Fair opportunity is a requirement that U.S. government agencies purchasing goods or services under a multi-award contract give every company that holds that contract an equal opportunity to respond to a request for proposal (RFP).
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Fair opportunity is intended to “level the playing field” so that agencies cannot give an unfair advantage to one contractor over another. It applies to orders that exceed $2,500.
The concept of fair opportunity is mandated by Federal Acquisition Regulation 16.505(b), however, it is up to individual agencies to determine how they will ensure that all contractors are treated equally. Contracting officers within each agency are responsible for documenting that fair opportunity has been carried out.
In the case of an audit, documentation should be detailed enough to prove beyond doubt that the agency used fair opportunity practices during the procurement process. For example, if price is the sole criterion for a given acquisition, the documentation must include evidence that a pricing analysis was developed and used and evidence that the total lifespan of the product or service was taken into consideration.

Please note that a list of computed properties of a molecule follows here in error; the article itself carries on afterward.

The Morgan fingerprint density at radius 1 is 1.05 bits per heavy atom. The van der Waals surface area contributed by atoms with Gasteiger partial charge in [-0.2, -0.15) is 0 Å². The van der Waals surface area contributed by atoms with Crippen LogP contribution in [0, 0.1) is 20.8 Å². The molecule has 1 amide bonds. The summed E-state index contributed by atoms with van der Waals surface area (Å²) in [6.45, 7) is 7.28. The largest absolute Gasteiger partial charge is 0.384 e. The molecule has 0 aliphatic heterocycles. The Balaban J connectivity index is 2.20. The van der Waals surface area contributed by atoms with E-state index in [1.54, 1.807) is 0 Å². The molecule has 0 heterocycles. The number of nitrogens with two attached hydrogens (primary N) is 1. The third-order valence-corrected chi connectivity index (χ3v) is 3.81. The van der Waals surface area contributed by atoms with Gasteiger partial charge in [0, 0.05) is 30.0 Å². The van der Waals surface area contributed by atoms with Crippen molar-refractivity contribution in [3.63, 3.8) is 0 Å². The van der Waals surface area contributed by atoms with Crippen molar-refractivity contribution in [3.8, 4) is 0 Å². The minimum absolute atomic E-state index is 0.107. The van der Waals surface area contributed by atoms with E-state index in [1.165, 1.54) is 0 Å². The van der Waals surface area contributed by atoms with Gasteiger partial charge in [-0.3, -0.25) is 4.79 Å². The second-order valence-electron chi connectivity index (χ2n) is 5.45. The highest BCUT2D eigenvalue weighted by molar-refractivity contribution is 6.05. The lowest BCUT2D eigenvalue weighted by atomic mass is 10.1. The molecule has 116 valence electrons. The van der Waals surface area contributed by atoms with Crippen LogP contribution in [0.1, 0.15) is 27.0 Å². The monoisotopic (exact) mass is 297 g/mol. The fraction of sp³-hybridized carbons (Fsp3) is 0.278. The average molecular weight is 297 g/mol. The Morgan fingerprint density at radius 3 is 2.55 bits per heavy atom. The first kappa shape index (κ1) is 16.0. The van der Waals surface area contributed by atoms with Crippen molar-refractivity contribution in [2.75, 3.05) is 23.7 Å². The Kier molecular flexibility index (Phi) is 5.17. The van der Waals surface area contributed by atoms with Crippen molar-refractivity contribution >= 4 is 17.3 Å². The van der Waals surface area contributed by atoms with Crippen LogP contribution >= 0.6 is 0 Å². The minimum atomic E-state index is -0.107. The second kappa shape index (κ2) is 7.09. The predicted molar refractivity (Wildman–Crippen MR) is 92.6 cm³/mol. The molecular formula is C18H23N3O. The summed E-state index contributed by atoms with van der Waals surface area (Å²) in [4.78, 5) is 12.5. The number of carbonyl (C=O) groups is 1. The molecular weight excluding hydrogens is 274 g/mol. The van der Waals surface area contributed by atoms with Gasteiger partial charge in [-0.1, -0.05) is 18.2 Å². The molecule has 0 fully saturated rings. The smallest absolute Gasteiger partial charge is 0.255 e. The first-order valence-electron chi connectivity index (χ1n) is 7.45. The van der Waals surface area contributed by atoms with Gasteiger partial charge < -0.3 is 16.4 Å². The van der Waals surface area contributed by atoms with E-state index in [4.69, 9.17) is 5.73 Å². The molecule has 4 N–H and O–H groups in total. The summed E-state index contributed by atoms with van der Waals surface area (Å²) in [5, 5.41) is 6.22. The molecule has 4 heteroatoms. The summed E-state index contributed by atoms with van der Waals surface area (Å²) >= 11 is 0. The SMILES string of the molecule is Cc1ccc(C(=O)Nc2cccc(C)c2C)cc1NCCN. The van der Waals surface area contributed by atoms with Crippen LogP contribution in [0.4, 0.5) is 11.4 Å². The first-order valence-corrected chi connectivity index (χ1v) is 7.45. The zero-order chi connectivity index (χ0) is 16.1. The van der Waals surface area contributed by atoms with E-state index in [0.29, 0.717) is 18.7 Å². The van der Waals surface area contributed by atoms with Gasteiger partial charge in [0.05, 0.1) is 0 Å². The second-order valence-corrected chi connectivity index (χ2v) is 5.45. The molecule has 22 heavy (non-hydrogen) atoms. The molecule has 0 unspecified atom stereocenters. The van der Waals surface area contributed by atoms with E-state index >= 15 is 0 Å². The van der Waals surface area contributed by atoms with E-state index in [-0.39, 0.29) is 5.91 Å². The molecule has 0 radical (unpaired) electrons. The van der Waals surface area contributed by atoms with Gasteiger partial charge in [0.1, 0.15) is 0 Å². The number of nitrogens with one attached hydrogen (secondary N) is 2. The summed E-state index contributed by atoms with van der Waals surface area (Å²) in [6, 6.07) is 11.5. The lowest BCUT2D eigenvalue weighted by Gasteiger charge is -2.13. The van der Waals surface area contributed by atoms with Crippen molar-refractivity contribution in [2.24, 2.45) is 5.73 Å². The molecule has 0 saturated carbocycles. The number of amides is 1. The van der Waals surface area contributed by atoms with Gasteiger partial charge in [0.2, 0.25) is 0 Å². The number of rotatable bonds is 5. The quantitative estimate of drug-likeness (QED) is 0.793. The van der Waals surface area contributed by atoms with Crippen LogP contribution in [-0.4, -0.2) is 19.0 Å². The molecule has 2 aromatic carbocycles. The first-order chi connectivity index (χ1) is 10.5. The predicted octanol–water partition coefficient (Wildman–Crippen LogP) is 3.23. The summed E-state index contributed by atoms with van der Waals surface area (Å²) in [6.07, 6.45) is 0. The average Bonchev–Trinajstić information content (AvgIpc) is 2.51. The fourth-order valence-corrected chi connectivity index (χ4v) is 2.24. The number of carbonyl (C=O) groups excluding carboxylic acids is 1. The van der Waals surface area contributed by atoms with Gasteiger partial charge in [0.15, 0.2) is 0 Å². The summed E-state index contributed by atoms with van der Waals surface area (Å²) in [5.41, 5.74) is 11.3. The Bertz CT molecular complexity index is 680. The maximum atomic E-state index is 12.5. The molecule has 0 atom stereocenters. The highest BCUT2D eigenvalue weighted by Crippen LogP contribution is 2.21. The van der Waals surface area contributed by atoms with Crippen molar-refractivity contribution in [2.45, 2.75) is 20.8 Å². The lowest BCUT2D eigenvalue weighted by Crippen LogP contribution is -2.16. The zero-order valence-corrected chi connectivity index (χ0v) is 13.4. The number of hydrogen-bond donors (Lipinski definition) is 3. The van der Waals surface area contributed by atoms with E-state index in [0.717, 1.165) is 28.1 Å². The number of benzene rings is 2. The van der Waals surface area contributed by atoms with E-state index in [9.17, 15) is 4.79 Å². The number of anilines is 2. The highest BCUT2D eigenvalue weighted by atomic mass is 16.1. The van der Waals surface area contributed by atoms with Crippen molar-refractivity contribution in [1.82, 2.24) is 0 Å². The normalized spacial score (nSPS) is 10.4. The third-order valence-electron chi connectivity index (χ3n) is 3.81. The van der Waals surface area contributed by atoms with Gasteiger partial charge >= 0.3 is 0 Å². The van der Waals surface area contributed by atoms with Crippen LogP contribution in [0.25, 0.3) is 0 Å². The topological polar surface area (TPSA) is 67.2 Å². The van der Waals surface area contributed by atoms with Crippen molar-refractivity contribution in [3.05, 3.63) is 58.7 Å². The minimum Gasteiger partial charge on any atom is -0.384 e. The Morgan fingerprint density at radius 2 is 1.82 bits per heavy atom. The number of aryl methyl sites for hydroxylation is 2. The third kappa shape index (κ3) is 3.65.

Agencies can make award decisions based on price alone, but it is recommended that value, technical and past performance considerations are also taken into account. Agencies are advised to share their evaluation criteria with contractors, but they do not have to explain award decisions to those contractors that do not receive an order.
There are exceptions to fair opportunity. Orders over $2,500 can be excused from fair opportunity processes if the contracting officer determines that:
1.) The need for supplies or services are of such urgency that fair opportunity processes would create unacceptable delays.
2.) The supplies or services are highly unique and only one contractor is able to deliver them.
3.) The task order is a logical follow-on to an order obtained through fair opportunity practices.
4.) Placing the order with a particular contractor is necessary for meeting a minimum revenue guarantee. In each of these instances the rationale for foregoing fair opportunity processes must be adequately documented.
Dig deeper into fair opportunity:
Federal Acquisition Regulation 16.505 can be found online.